People have been complaining about media liberal bias since at least the 1960s, though some evidence suggests that it was a problem as far back as the Great Depression when the media covered Franklin Roosevelt’s New Deal somewhat uncritically. Now Politico has deigned to notice the bias and has concluded that it not only exists but is reinforced by two bubbles reporters live in, geographic and ideological.

Most working national reporters live in deep blue states, either in the northeast or along the west coast. They tend not to visit flyover country between the coasts except for brief times to cover a breaking story.

Reporters do not understand the values and attitudes of Middle America. Hence, they tend to be surprised by developments like the election of Donald Trump as president of the United States.

The analysis is incorrect, as Hot Air notes, by suggesting this development is recent. Liberal media bias predates the rise of the Internet and social media and the demise of a number of traditional print media outlets out in the heartland. Indeed, Internet-based media tends to have a greater diversity of political points of view. Conservative talk radio and Fox News has also served to provide more ideological diversity, something that irks people still living in the mainstream media bubble.

No good solution exists for the problem of reporters being trapped in the twin ideological and geographic bubbles.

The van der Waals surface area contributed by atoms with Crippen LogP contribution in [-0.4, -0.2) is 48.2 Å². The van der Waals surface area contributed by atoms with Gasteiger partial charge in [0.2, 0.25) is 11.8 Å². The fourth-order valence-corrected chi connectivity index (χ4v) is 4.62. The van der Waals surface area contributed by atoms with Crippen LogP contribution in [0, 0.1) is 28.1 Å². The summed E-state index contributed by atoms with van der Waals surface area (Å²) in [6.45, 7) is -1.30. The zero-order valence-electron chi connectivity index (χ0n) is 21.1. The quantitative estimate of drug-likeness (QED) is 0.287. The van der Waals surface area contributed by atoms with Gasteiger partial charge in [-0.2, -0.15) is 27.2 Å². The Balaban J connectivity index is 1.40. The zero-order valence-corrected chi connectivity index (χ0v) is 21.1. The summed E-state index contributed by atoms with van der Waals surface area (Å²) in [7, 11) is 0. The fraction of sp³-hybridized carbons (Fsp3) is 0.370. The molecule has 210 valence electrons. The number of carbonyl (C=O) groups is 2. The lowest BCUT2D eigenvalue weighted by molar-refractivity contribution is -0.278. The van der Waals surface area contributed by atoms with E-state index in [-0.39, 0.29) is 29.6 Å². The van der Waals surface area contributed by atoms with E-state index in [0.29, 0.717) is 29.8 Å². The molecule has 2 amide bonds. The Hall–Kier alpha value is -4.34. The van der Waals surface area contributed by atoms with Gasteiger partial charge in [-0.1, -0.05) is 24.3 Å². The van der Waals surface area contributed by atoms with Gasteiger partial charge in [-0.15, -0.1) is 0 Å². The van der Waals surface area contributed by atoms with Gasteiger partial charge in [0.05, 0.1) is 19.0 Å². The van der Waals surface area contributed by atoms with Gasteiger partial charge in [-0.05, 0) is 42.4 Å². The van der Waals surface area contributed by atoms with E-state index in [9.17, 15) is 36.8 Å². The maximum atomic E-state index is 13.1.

Washington is the political center of the United States, New York the financial center, and Los Angeles, due to it having the movie and television industry, the cultural center. Reporters and editors have to live in these places to cover a lot of stories.

Also, most national reporters tend to attend the same journalism schools and pick up the biases of these institutions.

The day when a Lou Grant-style reporter with little or no college education but a lot of practical experience and a way with words can become a big city newspaper reporter is largely a thing of the past. People who do the hiring at places like the New York Times and the Washington Post tend to value book learning over life experience.

Still, the problem is not as acute as it was in the bygone age of three TV networks, two major newspapers, and two weekly news magazines. However, the development of alternate news sources has led to a balkanization of audiences, seeking out cable news and other sources of information that confirms rather than challenges their ideological biases. The days when TV news brought together the entire nation in a shared experience is now over. America has become competing tribes based on ideology that increasingly cannot only talk to one another but cannot understand one another.